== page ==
MLMs and Jewish Law
Rabbi Aryeh Wohlander (ph. spelling from the Hebrew), first distinguishes "pyramid MLMs" (where the money is mostly or exclusively from recruiting a downline, not from product sales) from "non-pyramid scheme MLMs". He notes that the latter are legal, but he distrusts 'we are not a pyramid' claims of MLMS (he notes all MLMs make them) and gives a rule of thumb: whether one can make money without recruiting others or having a downline.
In practice -- I add, the Rabbi does not, perhaps due to Ynet's fear of lawsuits -- this means all MLMs are pyramid schemes. As for pyramid schemes, whether with a product ("pyramid MLMs") or not, the Rabbi notes that it is explicitly forbidden -- a form of fraud -- to give a false description of the product (in this case the MLM "opportunity") or to hide flaws in it, e.g. by overemphasizing atypical success stories or blaming failure on the person instead of the rigged system.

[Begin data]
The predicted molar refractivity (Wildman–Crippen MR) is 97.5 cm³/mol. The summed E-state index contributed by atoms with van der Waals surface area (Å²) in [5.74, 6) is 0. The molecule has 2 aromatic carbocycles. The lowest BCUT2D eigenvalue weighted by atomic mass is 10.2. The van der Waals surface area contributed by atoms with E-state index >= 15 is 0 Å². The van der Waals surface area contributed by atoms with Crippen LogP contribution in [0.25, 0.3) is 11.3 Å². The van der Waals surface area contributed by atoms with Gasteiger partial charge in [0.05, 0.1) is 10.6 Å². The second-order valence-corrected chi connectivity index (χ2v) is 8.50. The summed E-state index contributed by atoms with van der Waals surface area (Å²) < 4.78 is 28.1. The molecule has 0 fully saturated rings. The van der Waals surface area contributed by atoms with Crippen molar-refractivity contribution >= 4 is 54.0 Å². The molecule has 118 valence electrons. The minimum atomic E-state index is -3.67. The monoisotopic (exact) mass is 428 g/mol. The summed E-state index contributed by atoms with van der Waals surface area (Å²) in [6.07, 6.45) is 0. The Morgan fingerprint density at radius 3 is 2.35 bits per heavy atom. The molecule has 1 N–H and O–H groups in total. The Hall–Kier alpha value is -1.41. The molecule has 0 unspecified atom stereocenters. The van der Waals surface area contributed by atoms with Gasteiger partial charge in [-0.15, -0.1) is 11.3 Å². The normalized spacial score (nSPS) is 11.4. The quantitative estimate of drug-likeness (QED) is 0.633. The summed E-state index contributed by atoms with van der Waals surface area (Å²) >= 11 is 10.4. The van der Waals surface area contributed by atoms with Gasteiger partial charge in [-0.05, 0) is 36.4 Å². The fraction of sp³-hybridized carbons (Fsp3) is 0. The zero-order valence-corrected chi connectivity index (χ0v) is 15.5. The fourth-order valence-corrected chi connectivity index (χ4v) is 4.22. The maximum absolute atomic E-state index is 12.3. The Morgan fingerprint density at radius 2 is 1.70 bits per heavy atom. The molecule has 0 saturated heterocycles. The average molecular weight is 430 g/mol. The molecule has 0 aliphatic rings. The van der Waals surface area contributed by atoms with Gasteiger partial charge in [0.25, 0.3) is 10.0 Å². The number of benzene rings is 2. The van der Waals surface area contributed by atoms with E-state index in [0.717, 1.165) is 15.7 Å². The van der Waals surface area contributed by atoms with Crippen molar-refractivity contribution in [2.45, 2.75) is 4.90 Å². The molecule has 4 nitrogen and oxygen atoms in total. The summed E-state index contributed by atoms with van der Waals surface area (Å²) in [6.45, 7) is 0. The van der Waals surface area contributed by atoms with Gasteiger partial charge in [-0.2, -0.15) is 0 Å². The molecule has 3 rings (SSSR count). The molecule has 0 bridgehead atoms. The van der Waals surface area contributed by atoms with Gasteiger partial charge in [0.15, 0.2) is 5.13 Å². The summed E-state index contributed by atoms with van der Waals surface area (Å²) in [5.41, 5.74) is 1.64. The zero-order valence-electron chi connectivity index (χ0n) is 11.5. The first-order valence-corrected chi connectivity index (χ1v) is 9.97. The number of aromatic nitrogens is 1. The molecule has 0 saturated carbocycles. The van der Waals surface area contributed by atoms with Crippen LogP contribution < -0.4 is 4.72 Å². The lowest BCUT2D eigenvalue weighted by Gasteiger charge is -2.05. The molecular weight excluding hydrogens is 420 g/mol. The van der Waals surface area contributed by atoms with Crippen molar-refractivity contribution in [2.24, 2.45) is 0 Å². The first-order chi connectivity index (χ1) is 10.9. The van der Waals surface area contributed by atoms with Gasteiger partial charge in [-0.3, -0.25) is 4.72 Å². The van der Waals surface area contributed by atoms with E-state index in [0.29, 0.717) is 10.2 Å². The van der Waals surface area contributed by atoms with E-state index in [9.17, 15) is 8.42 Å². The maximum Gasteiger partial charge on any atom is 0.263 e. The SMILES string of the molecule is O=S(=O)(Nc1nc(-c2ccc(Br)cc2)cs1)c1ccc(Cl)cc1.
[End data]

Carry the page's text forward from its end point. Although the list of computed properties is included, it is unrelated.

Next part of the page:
What's more, since a person who joins and does know all the facts, and then does not succeed in recruiting others had lost money due to deliberately bad advice by the recruiter, this is a serious sin, hurting others who are in no position to defend themselves, forbidden by the biblical command to 'not put an obstacle in front of a blind man'.
Finally, such "pyramid MLMs" are similar to gambling, an activity that 'is of no use' -- one man's gain being simply another man's loss, which is forbidden by Jewish law (e.g., by the Rambam), even if there is no fraud involved, as a waste of time, to say nothing of its corrupting properties. This is as opposed to genuine economic activity -- buying or selling goods or services -- where both sides gain from the deal, and thus is not a waste of time.